The Virtual Harlem project has attracted considerable attention in African-American communities in New York, Chicago and other sites. Bryan Carter, the researcher who initiated the project as a complement to undergraduate courses in the Harlem Renaissance, was given an award by the MOBE (Marketing Opportunities for Black Entrepreneurs) group; Virtual Harlem was a special feature of their annual conference held in Chicago in 2000. EVL receives numerous requests for demonstrations of Virtual Harlem from local schools and community centers. More than half of the people building Virtual Harlem are African Americans, including programmers. The project has been embraced by the Head of the UIC African-American Studies Department, whose faculty members have served as instructors in Harlem Renaissance courses using Virtual Harlem. Indeed, several African-American high-school science students who were introduced to Virtual Harlem have worked at EVL to learn the programming skills required to build models.
UIC artists, humanists and computer scientists are beginning to convert the Virtual Harlem project from a compelling demonstration to a dynamic visual history database for research. We are adding a set of analytical tools that parallel Geographical Information Systems (GIS) by visualizing the full history of the neighborhood, incorporating census data, real estate data, investment/reinvestment data, and crime and health data, in addition to the cultural information that helps to give the data meaning. The model for this project is work done at the Nathalie P. Voorhees Center, the Great Cities Institute and the Data Visualization Lab in the College of Urban Planning and Public Affairs at the University of Illinois at Chicago, and at the Center for New Media and the Computer Science Department at Columbia University in New York.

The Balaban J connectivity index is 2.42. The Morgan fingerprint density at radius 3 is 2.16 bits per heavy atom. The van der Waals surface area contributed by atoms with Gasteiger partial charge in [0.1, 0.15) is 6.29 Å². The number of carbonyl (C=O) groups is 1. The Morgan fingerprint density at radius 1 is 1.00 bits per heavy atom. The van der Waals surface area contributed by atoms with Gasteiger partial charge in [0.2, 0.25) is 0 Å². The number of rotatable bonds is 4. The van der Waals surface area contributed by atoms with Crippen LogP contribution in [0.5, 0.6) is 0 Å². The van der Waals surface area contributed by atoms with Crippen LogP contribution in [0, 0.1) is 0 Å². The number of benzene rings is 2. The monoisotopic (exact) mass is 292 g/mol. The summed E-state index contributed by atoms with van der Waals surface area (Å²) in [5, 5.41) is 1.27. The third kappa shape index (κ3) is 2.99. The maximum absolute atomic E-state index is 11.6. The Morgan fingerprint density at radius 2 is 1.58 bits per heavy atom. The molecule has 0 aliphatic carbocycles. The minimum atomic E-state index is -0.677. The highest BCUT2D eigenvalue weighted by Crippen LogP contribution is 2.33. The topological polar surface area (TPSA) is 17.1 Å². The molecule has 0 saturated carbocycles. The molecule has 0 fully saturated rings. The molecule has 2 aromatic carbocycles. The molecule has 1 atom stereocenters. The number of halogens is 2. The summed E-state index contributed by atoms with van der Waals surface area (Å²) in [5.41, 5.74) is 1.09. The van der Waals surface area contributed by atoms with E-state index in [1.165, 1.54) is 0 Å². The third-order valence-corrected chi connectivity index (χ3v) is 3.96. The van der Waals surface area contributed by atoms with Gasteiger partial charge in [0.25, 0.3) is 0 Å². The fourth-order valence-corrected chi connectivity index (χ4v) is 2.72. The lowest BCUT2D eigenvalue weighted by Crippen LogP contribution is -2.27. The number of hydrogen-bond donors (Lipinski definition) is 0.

Users will be able to retrieve and cache data from a variety of sources, incorporating it into the Virtual Harlem model, as it relates to courses on urban planning, policy, cultural or historical studies. The data resides in several places: the Schomburg Museum, the Harlem School of the Arts at Columbia University, the Harlem Chamber of Commerce, the Manhattan Chamber of Commerce, The New York Public Library System, the Paul Robeson collection at Rutgers, the James Van Der Zee collection at the Studio Museum of Harlem, Library of Congress, US Census data, The New York Times, and The Amsterdam News (a major African-American newspaper published in Harlem).
Virtual Harlem will become a repository of data about urban development that will enable government planners as well as students to anticipate (and see) the impact of changes in urban neighborhood environments as never before.